The school buses drove in a few minutes before 3 p.m. on Monday afternoon. By then, a team of nine LPGA Tour players had already taken part in the morning wave of the Renee Powell Clearview Legacy Benefit at the Bobby Jones Golf Course in Atlanta. Those in attendance included Mariah Stackhouse, Mo Martin, Tiffany Joh, Jane Park, Maria Fassi, Leona Maguire, Brianna Do, Lauren Kim, Emma Talley and Caroline Inglis. And the buses brought more than 100 young children to a PGA REACH sponsored clinic.
It wasn’t an ordinary Pro-Am and not because of the format. Professionals set out on a series of challenges to help fund the Clearview Legacy Foundation, a charity designed to continue the legacy of Renee’s father, Bill Powell, and the course he hand-built in the family’s home state in Ohio.
“I turned pro on June 28, 1967, so this date is the 54th anniversary of my career, and this year is the 75th birthday of my father who built the Clearview Golf Club, so this is a special time,” said Powell. “My father literally hand-built the first 9 holes in Clearview with a shovel and a seed bag around his neck. He had just returned from Britain after the war. He could play golf there. Every town had a golf course and he was made to feel very welcome. But to his surprise, he found that not much had changed at home and that he wasn’t welcome to golf clubs in Ohio. So he built his own course where everyone was welcome, regardless of race or gender, where you came from or what you did.
“My father wanted everyone in the game to be treated equally.”
The LPGA went further by donating proceeds from the LPGA #HoodieForGolf to the Clearview Legacy Foundation.
“At the heart of the LPGA is a commitment to diversity, equality and inclusion,” said Roberta Bowman, LPGA’s Chief Brand and Communications Officer and co-chair of the LPGA’s DE&I Task Force. “Renee Powell and her family play a unique role in the history of African American golf. Renee is a global ambassador for the game and continues to use golf as a vehicle for inclusion. We are proud to be part of this effort to celebrate Renee and her family and to uphold Clearview Golf Club and its mission to create a place where all people can enjoy the game. “
Players are encouraged to participate in numerous Monday Pro-Ams throughout the year. But few touch the heart of the LPGA mission like the one in Atlanta on Monday.
“Growing up as an Asian-American in the early 90s, I know what it is like to be different on the golf course,” said Tiffany Joh. “That’s why events like this and people like Renee Powell are so inspiring and so important. We’ve come such a long, long way in the game, but events like this are a reminder that we must keep moving. ”
As the children sprinted to the Bobby Jones GC driving range, some carrying their own clubs and others hoping to pick them up at the clinic, said Ryan Cannon, Senior Director of PGA REACH, “We are excited to support this youth clinic. to continue this event as a whole and the legacy of Renee Powell. As a member of the PGA of America, Renee remains an icon and critical figure in the game and we are proud and privileged to have her as a member of the PGA. “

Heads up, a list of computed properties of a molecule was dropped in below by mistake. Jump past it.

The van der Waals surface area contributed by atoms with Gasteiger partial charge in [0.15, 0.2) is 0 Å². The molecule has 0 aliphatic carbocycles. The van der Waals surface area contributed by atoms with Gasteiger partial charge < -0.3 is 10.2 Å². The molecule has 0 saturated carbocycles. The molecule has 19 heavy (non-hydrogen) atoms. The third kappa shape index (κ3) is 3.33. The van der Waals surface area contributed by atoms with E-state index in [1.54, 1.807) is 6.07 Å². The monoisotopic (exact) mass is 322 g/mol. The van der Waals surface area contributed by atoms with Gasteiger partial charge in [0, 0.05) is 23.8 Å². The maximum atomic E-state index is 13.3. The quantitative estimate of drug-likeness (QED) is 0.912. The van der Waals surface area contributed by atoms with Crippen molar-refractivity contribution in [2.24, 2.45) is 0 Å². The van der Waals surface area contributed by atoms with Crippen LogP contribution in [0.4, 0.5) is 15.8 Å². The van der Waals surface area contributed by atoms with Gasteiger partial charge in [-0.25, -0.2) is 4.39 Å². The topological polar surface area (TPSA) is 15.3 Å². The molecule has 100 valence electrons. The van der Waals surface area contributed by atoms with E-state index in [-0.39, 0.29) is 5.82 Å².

“I had the pleasure of meeting Renee for the first time yesterday and having dinner with her last night,” said new LPGA Commissioner Mollie Marcoux Samaan. “Your story is really remarkable. She is such a pioneer. She changed the sport of golf and continues to change the sport of golf through her foundation. She works every day to create opportunities. The LPGA wants to do the same. We’d like to introduce the game to people who might not otherwise have the opportunity. And we want to change their lives through the game. “
This event would not have taken place without the generous support of sponsors, including KPMG and their continued commitment to women’s golf and diversity. “When we first heard about the Clearview Legacy Foundation and the need, we were so inspired to get involved,” said Shawn Quill, National Sports Industry Leader for KPMG US. “Together with Mariah Stackhouse and the LPGA we have come together and we will hopefully be a catalyst for change that is necessary not only to preserve this historic landmark but also to ensure that there is awareness of the need to cultivate diversity in the game the golf and overall. ”
Stackhouse has long been a brand ambassador for KPMG. But she’s known Clearview and the Powells a lot longer.
“My parents wanted me to be very consciously educated about the history of the game and pioneers like Bill Powell and Renee Powell and what they did to advance the game, not just for minority golfers but for everyone,” said Stackhouse. “I think events like this can be part of a vehicle for change. Clearview Golf Course and what it stands for, breaking barriers and bringing all people together through the game of golf, we hope it continues like this. That’s why we’re here today. “
After Monday’s Atlanta event, Powell burst into tears when she received a check for more than $ 200,000 on behalf of the foundation.
“For the next 75 years, Clearview’s message is to continue to bring people together through golf,” said Powell. “The game does not discriminate. The ball doesn’t know your race. If you get it well, you play well and if you don’t, well, you have to live with the consequences. My father thought there was a life lesson. And we’re continuing that message today at Clearview. ”